From essays about the Salem witch trials to literary uses of ghosts by Twain, Wharton, and Bierce to the cinematic blockbuster The Sixth Sense, this book is the first to survey the importance of ghosts and hauntings in American culture across time. From the Puritans' conviction that a thousand preternatural beings appear every day before our eyes, to today's resurgence of spirits in fiction and film, the culture of the United States has been obsessed with ghosts. In each generation, these phantoms in popular culture reflect human anxieties about religion, science, politics, and social issues.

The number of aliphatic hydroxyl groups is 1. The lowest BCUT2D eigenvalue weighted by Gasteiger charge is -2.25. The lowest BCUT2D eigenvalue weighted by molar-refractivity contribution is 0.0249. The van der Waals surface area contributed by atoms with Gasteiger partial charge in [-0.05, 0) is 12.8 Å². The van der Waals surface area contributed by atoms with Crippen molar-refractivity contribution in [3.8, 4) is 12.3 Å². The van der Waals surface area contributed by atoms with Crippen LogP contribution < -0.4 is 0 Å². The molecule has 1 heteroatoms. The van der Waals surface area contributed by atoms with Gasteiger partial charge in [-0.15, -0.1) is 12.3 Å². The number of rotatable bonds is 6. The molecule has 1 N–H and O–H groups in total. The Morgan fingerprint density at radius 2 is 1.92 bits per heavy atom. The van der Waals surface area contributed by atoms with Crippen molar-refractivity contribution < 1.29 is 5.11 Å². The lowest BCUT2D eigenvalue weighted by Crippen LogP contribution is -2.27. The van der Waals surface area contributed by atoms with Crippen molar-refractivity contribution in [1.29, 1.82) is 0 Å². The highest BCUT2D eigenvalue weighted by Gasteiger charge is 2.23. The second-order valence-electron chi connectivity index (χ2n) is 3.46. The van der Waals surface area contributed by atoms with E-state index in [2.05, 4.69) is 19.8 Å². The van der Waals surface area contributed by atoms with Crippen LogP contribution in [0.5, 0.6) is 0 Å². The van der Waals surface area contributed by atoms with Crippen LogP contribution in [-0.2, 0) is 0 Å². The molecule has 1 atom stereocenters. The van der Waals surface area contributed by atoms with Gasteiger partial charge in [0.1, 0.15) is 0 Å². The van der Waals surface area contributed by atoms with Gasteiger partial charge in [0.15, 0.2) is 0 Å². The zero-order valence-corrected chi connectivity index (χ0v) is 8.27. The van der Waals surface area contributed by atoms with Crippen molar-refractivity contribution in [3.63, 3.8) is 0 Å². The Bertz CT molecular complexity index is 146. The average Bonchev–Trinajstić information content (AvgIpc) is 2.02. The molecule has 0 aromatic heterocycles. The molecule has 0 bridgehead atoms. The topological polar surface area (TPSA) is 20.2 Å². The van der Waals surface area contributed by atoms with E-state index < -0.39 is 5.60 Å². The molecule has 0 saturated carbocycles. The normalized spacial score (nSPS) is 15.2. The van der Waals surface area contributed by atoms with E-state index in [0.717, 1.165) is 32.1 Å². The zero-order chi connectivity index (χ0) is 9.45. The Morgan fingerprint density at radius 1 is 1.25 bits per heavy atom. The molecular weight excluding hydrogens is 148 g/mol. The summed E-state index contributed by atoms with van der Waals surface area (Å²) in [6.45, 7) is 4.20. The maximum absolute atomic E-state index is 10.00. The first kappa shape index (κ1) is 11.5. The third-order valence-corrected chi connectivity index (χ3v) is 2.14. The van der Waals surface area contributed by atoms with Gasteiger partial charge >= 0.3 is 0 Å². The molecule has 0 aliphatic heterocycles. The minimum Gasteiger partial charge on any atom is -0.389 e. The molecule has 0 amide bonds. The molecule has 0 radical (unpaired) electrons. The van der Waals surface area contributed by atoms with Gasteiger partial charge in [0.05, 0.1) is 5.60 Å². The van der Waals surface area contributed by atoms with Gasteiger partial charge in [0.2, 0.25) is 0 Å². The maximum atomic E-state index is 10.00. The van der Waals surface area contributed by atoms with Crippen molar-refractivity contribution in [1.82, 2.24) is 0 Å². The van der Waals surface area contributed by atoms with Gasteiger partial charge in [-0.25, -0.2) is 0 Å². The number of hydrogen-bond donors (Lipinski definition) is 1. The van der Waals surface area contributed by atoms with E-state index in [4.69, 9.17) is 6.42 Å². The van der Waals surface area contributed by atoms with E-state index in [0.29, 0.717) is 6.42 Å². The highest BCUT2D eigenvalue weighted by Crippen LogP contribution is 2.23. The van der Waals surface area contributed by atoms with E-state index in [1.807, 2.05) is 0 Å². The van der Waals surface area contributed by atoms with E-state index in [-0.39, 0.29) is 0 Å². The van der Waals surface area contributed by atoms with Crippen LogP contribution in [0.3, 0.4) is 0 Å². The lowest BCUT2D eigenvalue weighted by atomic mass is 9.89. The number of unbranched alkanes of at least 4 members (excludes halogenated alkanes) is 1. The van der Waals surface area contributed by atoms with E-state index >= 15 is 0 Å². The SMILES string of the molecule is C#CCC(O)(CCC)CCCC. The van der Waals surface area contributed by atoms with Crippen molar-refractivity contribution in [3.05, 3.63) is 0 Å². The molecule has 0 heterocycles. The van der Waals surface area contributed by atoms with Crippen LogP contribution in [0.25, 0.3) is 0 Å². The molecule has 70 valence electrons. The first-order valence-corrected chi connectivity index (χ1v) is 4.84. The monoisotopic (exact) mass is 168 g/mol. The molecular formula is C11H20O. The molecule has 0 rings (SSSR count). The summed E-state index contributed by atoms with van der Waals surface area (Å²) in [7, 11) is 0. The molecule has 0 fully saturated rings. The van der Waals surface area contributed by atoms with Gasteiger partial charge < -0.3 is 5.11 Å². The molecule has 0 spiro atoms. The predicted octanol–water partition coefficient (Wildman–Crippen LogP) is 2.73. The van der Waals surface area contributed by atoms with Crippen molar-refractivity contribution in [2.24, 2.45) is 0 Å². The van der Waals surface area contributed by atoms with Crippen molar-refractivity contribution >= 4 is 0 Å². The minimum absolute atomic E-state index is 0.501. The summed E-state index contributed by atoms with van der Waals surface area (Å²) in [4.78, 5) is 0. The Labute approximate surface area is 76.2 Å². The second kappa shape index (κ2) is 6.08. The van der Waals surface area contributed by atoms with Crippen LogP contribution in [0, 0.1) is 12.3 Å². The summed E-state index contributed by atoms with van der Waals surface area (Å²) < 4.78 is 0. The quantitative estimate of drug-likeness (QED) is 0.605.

|Publication date:||30th April 2003|
|Author:||Jeffrey Andrew Weinstock|
|Publisher:||University of Wisconsin Press|
|Categories:||Ghosts & poltergeists, Cultural studies,|
Jeffrey Weinstock is assistant professor of English at Central Michigan University. He is the editor of The Pedagogical Wallpaper and coeditor, with Sarah Lynn Higley, of Nothing That Is: Millennial Cinema and The Blair Witch Controversies.More About Jeffrey Andrew Weinstock